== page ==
Community Vision for Global Action
The online conference itself is freely available, but is also available for 1.5 CEU's (15 hours) or 1 semester credit. To learn how to register for the ISAD online conference for MSU, Mankato CEU's or college credit Open this link
International Stuttering Awareness Day (October 22) began in 1998, spear-headed by Michael Sugarman, Oakland, California. ISAD recognizes the growing alliance between speech-language professionals and consumers, who are learning from each other and working together to share, give support, and educate one another and the general public on the impact that stuttering has on individuals' lives. Online conferences, organized by Judy Kuster, have been an integral part of International Stuttering Awareness Day since its inception.
For participants who need some basic information about stuttering, please read about Stuttering from the American Speech, Language and Hearing Association.. Additional information is available on the Stuttering Home Page.
This year's conference is designed for people who stutter, their families and employers, the professionals who work with them, students in training and their instructors.
Beginning October 1 there are papers, programs, and power points covering a variety of topics related to fluency and fluency disorders, as well as two sections - "The Professor is In" and "The Researcher is In" - where you can ask questions of several professionals.
The contributions in this conference reflect professional and consumer interests about stuttering and are presented by over 65 individuals representing 20 different countries on 6 different continents. Each paper also has a threaded discussion page for your comments and questions. By October 22, 2005, International Stuttering Awareness Day, the authors of the papers will respond as they wish. Feel free to post your questions/comments at any time and check back on International Stuttering Awareness Day for any response from the author. Contributors to the conference are solely responsible for the information they provide. The conference organizer and Minnesota State University cannot be responsible for nor can we attest to the accuracy or efficacy of the information others provide. The authors' papers will be permanently archived on the Stuttering Home Page for you to read at any time. (http://www.stutteringhomepage.com).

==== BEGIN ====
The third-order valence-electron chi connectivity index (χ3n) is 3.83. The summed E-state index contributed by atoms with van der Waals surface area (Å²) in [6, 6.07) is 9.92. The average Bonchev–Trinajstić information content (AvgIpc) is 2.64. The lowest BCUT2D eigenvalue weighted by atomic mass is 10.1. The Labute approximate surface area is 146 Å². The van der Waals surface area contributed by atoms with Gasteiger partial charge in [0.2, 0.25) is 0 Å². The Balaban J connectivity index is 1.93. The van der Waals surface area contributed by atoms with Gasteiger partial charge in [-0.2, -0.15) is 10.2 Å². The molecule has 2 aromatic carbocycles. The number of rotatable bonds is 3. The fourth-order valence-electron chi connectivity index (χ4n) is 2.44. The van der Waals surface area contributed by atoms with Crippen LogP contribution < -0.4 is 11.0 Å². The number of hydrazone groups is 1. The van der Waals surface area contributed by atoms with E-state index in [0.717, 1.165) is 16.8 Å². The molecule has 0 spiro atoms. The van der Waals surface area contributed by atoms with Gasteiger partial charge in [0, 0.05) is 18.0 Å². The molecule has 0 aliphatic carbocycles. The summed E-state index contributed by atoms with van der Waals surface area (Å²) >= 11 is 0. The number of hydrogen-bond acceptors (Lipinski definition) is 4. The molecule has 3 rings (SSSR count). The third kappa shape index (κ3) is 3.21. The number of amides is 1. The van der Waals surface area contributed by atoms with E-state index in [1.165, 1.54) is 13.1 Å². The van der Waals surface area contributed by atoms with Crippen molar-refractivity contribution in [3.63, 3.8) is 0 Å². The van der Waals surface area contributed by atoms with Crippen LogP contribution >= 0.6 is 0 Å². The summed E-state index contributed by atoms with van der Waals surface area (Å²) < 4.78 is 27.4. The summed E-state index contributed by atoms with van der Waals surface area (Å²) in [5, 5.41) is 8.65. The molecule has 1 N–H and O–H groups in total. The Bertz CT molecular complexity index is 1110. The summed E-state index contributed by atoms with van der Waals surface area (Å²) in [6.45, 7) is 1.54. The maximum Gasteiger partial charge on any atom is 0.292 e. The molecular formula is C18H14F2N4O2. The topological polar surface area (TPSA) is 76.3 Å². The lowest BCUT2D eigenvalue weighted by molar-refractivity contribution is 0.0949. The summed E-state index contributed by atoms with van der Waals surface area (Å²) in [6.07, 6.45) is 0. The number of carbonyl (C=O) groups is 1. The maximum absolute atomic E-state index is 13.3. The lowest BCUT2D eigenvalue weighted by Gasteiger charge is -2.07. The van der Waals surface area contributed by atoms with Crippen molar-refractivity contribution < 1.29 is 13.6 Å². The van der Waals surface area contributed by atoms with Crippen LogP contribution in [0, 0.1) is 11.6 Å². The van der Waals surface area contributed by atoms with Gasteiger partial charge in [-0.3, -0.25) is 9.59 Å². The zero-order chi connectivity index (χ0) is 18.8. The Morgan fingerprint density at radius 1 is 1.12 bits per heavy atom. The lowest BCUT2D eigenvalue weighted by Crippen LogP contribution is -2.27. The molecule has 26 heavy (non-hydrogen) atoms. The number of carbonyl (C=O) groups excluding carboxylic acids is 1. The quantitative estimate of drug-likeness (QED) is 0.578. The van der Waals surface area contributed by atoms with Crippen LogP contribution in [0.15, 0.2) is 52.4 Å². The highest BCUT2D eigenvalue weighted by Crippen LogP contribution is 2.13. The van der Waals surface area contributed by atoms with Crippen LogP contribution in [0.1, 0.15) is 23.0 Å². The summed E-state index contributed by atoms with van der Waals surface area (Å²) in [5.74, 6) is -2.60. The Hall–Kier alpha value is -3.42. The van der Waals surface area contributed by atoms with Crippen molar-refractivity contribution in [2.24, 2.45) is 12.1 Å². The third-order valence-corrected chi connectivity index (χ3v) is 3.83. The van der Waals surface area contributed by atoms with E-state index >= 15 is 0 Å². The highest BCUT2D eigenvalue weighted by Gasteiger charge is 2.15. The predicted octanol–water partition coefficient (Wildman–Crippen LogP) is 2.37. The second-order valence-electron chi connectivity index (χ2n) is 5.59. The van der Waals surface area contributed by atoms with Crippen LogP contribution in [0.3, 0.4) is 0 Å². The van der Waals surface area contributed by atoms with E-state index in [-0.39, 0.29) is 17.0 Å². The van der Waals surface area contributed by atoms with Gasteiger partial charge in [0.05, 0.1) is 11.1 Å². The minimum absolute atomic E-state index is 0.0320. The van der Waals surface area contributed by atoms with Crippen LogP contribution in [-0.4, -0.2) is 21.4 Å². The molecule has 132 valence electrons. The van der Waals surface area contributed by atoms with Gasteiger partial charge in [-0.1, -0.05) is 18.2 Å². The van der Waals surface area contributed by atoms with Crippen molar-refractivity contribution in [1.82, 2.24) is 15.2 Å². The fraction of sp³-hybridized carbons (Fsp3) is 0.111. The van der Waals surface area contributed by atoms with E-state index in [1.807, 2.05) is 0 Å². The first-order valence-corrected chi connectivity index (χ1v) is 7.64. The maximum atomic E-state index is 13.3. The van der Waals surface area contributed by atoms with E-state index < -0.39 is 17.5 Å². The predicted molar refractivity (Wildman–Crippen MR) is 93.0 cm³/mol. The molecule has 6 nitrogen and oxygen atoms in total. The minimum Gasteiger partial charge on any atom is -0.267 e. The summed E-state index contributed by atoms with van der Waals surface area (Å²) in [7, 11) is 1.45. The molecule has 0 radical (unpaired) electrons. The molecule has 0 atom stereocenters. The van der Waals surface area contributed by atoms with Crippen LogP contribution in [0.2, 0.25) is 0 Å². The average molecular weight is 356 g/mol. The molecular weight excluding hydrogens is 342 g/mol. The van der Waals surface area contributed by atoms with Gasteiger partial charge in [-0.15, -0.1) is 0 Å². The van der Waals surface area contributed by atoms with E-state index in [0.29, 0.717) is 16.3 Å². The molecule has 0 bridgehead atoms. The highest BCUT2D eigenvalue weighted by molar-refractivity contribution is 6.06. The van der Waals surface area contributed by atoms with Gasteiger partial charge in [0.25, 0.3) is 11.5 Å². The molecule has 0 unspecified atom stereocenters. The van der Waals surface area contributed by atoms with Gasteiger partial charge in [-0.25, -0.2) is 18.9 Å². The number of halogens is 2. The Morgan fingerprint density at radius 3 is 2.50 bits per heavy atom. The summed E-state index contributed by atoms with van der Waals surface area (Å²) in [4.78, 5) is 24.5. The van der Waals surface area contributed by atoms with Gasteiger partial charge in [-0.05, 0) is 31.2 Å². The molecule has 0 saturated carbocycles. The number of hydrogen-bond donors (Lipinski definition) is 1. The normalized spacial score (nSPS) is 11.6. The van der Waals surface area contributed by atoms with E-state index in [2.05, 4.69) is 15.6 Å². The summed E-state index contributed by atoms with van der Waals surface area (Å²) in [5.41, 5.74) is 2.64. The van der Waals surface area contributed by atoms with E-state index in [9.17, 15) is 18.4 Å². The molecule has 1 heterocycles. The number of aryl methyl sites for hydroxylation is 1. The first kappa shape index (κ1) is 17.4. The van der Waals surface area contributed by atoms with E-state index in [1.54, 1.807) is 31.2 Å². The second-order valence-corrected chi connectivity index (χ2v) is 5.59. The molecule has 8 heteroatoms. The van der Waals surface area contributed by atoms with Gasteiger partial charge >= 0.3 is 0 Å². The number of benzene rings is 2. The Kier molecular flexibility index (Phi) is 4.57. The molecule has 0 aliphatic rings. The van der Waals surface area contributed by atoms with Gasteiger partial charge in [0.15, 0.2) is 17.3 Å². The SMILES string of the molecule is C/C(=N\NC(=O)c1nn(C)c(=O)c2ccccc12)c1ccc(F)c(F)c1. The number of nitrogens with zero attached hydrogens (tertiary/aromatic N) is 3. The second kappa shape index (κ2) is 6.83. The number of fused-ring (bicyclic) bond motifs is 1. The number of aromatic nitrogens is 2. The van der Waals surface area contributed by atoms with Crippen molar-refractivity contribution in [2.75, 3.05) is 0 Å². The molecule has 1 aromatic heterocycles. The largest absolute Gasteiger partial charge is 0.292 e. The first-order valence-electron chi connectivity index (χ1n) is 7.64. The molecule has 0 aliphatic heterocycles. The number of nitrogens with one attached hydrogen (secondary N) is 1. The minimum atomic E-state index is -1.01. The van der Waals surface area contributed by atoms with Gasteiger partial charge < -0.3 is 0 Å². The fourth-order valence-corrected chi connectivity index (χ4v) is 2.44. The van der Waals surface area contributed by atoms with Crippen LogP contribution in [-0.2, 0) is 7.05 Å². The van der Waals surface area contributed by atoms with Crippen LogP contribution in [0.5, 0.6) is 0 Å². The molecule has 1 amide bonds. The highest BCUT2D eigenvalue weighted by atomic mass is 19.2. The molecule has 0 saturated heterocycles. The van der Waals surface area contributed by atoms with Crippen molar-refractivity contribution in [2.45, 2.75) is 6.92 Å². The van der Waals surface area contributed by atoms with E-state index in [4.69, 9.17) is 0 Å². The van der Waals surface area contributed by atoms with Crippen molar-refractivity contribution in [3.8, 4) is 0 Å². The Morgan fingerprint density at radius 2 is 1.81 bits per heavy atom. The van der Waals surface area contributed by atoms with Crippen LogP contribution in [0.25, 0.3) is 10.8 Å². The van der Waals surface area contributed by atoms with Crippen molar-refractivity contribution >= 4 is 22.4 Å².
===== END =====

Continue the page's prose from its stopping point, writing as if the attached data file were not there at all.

Remember that there are many people writing and attending this conference for whom English is not their first language. The Altavista Translation Service may help those who don't read English well to understand some of these papers. If you put the URL (address) of any paper into the above site, you can ask that the paper be translated into German, French, Italian, Spanish, Korean, Japanese, Russian, Chinese, or Portuguese. It will not be a perfect translation, but you should be able to get the idea.
Please ask questions that are relevant to the papers and refrain from developing a personal topic. It is expected that participants will remain cordial. The coordinator of the conference retains the right to delete posts considered inappropriate.
One final request - you are of course free to read and respond to any/all of the papers. For students and others intending to read all of the papers, I have a request. Those whose last names begin A-L, please start reading the conference papers from the last paper to the first. For those whose last names begin M-Z, please start with the papers at the beginning.
Several university professors have agreed to serve as a panel to answer appropriately-posed questions about stuttering. This is especially designed as a good opportunity for parents of children who stutter, and for children, teens, and for adults who stutter to ask questions of several highly qualified specialists in the area of stuttering. It is not for lengthy discussion/debate or for students assigned to "post something to the online conference."